>
>  =======================
>
>  Now for how log tables were constructed.
>
>  Originally, when the notion came to Napier as early as1614, they were
>  "natural" logs, not to base-10 but to base-e, where e is an irrational
>  number equal to 2.781828... and these logs still have a certain utility in
>  maths and physics. Briggs in 1624 saw the simplicity that would result from
>  using 10 as a base instead.
>
>  For anyone that's seriously interested in how the business of logs
>  developed, Google Books have kindly scanned Henry Sherwin's Mathematical
>  Tables, the 1717 edition of which you can download free. Just in case it
>  takes anyone's fancy, I will summarise its contents.
>
>  He offers a thorough introduction describing the developments of the
>  previous century, which may be a bit hard-going because it uses notation and
>  conventions that differ a bit from modern practice. He quotes from his
>  predecessors about the series expansions involved and some of the
>  short-cuts. Producing those tables must have involved colossal labour.
>
>  Next he gives a table of what are, effectively, 7-figure logs, to the base
>  10. Modern log tables would give these for numbers in the range from 1 to
>  10, to which nowadays we would give the values of 0.0000000 (for log 1)
>  through 0.3010300 for log 2, to 1.0000000 (for log 10). Sherwin, instead of
>  1 to 10, gives that range as 10000 to 99999, and the logs therof as 000.0000
>  (for log 10000) through 301.0300, to 999.9956 (for log 99999). So, what he
>  is is actually tabulating is 1000* log (N/10000). Once that difference has
>  been accepted, his log tables are usable today.
>
>  But that's not all. As navigators, we need logs of trig functions, and
>  Sherwin provides a table of sine and log sine, tan and log tan, sec and log
>  sec, for all angles from 0 to 90�, in increments of 1 arc-minute. Of course,
>  by using the complementary angle (i.e. subtracting from 90), it's easy to
>  obtain cos, cot, and cosec also.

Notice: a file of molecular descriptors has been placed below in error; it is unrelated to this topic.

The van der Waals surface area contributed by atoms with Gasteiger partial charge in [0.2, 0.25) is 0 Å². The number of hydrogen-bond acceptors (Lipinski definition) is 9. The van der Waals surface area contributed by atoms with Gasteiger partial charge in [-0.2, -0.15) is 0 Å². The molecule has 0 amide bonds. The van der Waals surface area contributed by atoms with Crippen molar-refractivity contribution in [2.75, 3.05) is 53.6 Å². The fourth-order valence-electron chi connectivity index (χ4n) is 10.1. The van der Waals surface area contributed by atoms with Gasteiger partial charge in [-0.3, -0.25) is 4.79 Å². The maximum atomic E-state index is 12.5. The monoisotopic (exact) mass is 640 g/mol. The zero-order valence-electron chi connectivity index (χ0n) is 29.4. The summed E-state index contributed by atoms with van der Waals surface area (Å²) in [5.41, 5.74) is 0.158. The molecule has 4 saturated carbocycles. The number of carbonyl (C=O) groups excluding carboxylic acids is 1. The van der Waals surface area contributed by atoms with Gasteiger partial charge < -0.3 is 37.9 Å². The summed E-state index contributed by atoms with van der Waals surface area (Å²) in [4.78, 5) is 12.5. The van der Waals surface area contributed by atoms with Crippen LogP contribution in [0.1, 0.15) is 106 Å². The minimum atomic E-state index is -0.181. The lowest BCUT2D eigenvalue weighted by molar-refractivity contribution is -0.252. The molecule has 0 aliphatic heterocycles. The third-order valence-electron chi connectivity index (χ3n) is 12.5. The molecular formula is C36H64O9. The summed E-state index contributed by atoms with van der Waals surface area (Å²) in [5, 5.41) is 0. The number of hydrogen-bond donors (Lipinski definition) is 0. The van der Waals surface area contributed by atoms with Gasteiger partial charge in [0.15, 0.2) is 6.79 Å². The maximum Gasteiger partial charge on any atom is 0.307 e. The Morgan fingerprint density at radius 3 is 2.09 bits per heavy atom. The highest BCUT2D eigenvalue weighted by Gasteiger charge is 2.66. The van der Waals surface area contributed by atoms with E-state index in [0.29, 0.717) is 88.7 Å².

>
>  The trig functions, such as sine, are multiplied by 10000 compared with
>  modern tables, so for example sin 45� is given as 7071.068, whereas we
>  normally take it to be 0.7071068,. Logs of trig functions always have 10.
>  added so that log 45� becomes 9.8494850, whereas we would write it as
>  (algebraically) -0.1505150, or for easy calculation ("bar"1). 84984850, or
>  in mariner's notation 9.8494850, just as Sherwin does.
>
>  Sherwin goes on to tabulate natural and log versines, for every minute to
>  45�, again to 7 figures, and gives a comprehensive traverse table, for plane
>  sailing calculations.
>
>  Next is an explanation of how logs are used in the solution of spherical
>  triangle problems.
>
>  And finally, there's an extraordinary final financial section, on how logs
>  come into the calculation of compound interest and annuities, written by -
>  guess who?
>  Edmund Halley, Professor of Geometry at Oxford, later the predictor of
>  Halley's Comet and Astronomer Royal, mariner who first mapped Earth's
>  magnetic field from at sea, and discoverer of the first succesful method of
>  determining longitudes from observations of the Moon.
>
>  That's what you got for your money if you bought Sherwin's Mathematical
>  Tables.
>
>
>  George.
>
>  contact George Huxtable, at  george@hux.me.uk
>  or at +44 1865 820222 (from UK, 01865 820222)
>  or at 1 Sandy Lane, Southmoor, Abingdon, Oxon OX13 5HX, UK.
>
>
>
> >
>